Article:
I want to separate my solution into at least two parts:

  • Hosting-technology (Initializing Kestrel and setting up all the middleware, e.g. swashbuckle, authentication)
  • Business-Logic & UI

because I want the hosting configuration to be replacable in later stages of the development process.

I tried simply moving all the folders containing controllers, models and views into a separate project, like shown in the image below:

Two projects with hosting configuration and business-logic separated:

enter image description here

So I

  • moved those folders to the *.Implementation project
  • added a nuget-reference to the package "Microsoft.AspNetCore.Mvc"
  • referenced the *.Implementation project from the *.Host project
  • added this class to the "Controllers"-folder in the *.Implementation project:
using Microsoft.AspNetCore.Mvc;

namespace MyApp.Implementation.Controllers
    public class ExampleController : Controller
        public ActionResult<int> Index()
            return 5;

If I start the application and open http://localhost:5000/example in my browser, I get the result "5" in my browser. This shows to me that the hosting technology finds my controller in the separate project.

But when I open http://localhost:5000 in the browser, I get an exception page telling me that the views for the Home-Controller where not found. The Console also shows the exception:

fail: Microsoft.AspNetCore.Diagnostics.DeveloperExceptionPageMiddleware[1]
      An unhandled exception has occurred while executing the request.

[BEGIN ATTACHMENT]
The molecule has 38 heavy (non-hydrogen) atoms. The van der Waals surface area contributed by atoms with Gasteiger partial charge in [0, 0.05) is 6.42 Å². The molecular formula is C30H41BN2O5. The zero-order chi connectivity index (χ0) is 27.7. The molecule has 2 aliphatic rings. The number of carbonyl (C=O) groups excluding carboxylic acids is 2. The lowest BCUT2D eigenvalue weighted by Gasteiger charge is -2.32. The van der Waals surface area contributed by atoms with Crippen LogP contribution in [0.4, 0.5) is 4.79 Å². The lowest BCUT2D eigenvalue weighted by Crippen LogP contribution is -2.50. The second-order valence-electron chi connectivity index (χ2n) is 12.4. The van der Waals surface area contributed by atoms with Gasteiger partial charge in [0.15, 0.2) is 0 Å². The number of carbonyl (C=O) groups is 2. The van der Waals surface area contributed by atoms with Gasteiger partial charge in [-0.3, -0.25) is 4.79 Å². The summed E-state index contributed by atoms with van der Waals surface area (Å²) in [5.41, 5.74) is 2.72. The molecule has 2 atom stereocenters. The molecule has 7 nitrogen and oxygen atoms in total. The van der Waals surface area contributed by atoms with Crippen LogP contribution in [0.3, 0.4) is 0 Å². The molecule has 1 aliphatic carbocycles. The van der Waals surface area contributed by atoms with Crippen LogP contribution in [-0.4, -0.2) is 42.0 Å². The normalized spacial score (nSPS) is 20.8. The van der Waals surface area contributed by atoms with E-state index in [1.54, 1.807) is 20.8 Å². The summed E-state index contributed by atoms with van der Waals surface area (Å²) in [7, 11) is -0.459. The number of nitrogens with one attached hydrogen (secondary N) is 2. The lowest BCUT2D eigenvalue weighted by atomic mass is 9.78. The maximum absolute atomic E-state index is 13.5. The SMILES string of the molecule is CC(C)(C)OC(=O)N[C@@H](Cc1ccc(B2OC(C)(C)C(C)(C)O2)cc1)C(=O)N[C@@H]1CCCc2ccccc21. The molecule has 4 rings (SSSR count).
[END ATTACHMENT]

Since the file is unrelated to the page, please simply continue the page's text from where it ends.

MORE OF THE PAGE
System.InvalidOperationException: The view 'Index' was not found. The following locations were searched:

Since the webhost finds my controller, I would expect that it finds the views too. It seems not so.

How can I tell the webhost where to look for the views instead? Or do I need to do anything to them instead?

  • Have a look at Application Parts in ASP.NET Core May 9, 2019 at 13:39
  • I suppose UI are very tightly-coupled with the hosting technology, enforcing separation may need a hacky solution. I understand the need of separating business logic, but should you really separating the UI engine?
    – Riza
    May 15, 2019 at 16:15

2 Answers 2


In addition to Kirk Larkin's comment to look at Application Parts in ASP.NET Core, you might also want to check out Razor Class Libraries.

I have not tried it myself yet, but it looks it might provide a solution for your issue.


The problem when you move your controller folder, it can not detect your controllers anymore in your Startup.cs.

There should be a line in there saying:

     app.UseMvc(routes =>
                name: "default",
                template: "{controller=Home}/{action=Index}/{id?}");

According to this link, what you should do is add a namespace to it like so:

   app.UseMvc(routes =>
         name: "Default",
         url: "{controller}/{action}/{id}",
         defaults: new { controller = "Foo", action = "Index", id =      UrlParameter.Optional },
         // This will prioritize routes within your main application
         namespaces: new[] { "ProjectA.Controllers"}

Hope this will be useful for you.


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